Fever Pitch2005 | Movie
The course of true love never runs smooth, but when one of the lovers is a serious sports fan, the road to romance can become a minefield. Loosely based on U.K. writer Nick Hornby's best-selling 1992 memoir of soccer obsession (already filmed in 1997, also… (more)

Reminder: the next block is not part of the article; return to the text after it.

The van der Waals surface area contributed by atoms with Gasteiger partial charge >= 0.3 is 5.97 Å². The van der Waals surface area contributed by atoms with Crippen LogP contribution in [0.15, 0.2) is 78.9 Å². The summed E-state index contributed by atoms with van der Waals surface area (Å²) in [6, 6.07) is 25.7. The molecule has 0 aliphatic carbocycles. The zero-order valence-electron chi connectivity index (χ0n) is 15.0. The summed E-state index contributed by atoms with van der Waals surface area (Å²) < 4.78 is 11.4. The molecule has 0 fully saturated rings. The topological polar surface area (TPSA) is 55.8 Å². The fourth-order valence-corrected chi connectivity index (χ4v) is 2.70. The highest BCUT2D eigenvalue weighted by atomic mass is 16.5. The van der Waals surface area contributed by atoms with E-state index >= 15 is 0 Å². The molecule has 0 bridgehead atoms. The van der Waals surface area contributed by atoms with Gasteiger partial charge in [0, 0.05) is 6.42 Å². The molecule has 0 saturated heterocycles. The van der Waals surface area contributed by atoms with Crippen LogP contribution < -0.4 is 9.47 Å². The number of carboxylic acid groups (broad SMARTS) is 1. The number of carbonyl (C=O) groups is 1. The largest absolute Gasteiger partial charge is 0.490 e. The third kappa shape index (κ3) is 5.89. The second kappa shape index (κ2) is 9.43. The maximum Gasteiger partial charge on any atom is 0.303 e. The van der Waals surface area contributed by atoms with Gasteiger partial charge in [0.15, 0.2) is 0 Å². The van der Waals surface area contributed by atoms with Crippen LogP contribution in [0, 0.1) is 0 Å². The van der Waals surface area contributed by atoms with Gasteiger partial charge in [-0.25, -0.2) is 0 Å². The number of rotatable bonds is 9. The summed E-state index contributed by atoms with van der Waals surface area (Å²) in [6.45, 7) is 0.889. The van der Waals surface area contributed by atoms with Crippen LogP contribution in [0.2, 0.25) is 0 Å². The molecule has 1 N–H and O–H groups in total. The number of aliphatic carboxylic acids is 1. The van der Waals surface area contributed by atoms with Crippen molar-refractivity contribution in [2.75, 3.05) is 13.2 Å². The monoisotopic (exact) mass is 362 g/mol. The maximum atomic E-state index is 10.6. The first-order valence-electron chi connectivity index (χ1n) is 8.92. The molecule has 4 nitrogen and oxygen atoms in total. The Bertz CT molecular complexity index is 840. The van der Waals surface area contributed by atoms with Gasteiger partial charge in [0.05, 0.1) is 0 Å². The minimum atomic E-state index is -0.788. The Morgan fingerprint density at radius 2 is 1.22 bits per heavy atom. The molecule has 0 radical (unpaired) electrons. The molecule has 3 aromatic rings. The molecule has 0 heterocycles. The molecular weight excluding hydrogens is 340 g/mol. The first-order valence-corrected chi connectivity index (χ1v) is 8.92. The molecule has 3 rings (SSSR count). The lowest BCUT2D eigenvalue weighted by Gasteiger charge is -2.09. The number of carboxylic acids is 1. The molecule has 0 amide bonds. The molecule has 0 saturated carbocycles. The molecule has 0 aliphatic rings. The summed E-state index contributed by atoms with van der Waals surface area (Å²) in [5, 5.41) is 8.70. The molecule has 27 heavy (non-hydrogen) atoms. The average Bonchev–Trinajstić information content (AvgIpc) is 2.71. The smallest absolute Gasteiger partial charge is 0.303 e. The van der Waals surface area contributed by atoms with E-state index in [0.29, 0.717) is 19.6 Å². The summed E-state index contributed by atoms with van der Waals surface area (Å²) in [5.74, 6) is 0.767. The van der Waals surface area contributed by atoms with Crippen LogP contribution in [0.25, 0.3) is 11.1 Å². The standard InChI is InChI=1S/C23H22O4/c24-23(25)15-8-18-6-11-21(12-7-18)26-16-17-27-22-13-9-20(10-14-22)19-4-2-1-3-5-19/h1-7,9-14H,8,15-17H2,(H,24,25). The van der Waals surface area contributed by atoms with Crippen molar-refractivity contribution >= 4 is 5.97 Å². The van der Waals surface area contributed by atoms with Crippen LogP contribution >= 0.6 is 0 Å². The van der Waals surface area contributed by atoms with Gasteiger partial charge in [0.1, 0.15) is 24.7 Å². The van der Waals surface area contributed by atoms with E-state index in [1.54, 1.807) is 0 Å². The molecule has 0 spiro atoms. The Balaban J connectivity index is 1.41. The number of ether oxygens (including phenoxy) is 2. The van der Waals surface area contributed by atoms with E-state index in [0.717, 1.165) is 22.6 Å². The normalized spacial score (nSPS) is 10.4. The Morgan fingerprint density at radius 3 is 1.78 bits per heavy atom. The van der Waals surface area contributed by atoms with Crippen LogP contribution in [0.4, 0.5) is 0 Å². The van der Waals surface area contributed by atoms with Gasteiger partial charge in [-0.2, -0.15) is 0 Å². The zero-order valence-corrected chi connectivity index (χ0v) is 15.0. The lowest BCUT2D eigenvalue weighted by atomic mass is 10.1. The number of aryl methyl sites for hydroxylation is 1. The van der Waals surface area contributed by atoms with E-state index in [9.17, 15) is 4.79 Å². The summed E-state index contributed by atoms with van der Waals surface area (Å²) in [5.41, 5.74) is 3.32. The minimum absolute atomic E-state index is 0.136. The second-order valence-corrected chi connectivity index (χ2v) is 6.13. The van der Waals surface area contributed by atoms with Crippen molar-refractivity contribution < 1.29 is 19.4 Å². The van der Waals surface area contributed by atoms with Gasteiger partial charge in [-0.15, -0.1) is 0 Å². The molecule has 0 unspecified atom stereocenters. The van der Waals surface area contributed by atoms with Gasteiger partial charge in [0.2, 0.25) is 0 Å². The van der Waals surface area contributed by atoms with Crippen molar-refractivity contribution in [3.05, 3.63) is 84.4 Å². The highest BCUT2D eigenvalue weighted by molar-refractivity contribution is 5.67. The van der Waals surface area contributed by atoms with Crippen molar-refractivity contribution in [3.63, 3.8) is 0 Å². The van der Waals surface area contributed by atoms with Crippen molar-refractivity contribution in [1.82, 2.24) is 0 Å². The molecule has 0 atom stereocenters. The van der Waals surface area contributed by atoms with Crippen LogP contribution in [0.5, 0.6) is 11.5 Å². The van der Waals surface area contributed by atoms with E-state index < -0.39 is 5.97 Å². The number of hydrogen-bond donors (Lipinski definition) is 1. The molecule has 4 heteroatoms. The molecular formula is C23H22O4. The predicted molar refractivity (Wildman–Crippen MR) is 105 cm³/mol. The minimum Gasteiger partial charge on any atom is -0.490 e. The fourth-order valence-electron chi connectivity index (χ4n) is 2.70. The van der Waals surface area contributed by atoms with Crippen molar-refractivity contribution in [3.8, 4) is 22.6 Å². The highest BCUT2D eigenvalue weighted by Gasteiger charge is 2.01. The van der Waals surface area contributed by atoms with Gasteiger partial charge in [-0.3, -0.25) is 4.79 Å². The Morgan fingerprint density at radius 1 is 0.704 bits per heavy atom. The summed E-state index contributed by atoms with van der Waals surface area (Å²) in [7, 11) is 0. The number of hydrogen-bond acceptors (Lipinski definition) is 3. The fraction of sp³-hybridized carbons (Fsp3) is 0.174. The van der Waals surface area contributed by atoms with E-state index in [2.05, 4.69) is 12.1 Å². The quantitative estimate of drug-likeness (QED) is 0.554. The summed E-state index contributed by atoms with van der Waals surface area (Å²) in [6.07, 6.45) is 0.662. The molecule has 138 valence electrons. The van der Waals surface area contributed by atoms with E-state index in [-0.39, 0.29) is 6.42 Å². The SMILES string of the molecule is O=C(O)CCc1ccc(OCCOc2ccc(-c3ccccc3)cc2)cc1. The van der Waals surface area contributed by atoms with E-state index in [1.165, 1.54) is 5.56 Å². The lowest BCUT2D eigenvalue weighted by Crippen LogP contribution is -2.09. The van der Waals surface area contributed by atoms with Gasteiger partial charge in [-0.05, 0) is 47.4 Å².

The course of true love never runs smooth, but when one of the lovers is a serious sports fan, the road to romance can become a minefield. Loosely based on U.K. writer Nick Hornby's best-selling 1992 memoir of soccer obsession (already filmed in 1997, also as FEVER PITCH), and directed by Bobby and Peter Farrelly, this romantic comedy about a guy, a girl and the Boston Red Sox is surprisingly sweet and free of gross-out humor. Math teacher Ben Wrightman (Jimmy Fallon) is a rabid fan, the guy who not only has a season subscription and every piece of Red Sox memorabilia worth having, but also uses Yankees toilet paper in his bathroom. Brainy, successful Lindsey Meeks (Drew Barrymore) doesn't know a foul ball from a ball bearing (until one smacks her in the head), but she and Ben meet during off season, when Ben's assets — he's funny, considerate, smart, nice and doesn't live in his mother's basement — have time to shine. Ambitious, career-oriented Lindsey has been reevaluating her dating strategies in light of a string of shallow, manipulative creeps, and thinks Ben's feverish devotion to the losingest team in the major leagues is a quirk, an eccentricity that can be accommodated through compromise. Then spring training arrives and Ben's inner BoSox monster emerges. Lindsey's plan to work on her career goals while Ben is sequestered at Fenway Park fails dismally, and Ben gets the familiar sinking feeling that precedes the big blowup, the one that comes down to the frustrated words "but it's only a game." Modern-day American romantic comedies are in a real bind: Plausible but amusing obstacles to relationships between attractive young people are thin on the ground, and screenwriters regularly reduce their star-crossed cuties to dismal depths of moronic jerkiness in the name of keeping them apart until the crowd-pleasing third-act clinch. But extreme fandom fills the bill; you can even buy that Lindsey sees something sweetly noble in Ben's unwavering loyalty to a team that never wins. That the Farrellys shot during the Red Sox' 2004 season, when they not only made it to the World Series — beating the hated Yankees in the playoffs — but won for the first time in 86 years should have sunk the film, but it doesn't. If you're rooting for Barrymore and Fallon, then why not their team? In the movies, there are enough happy endings for everyone.
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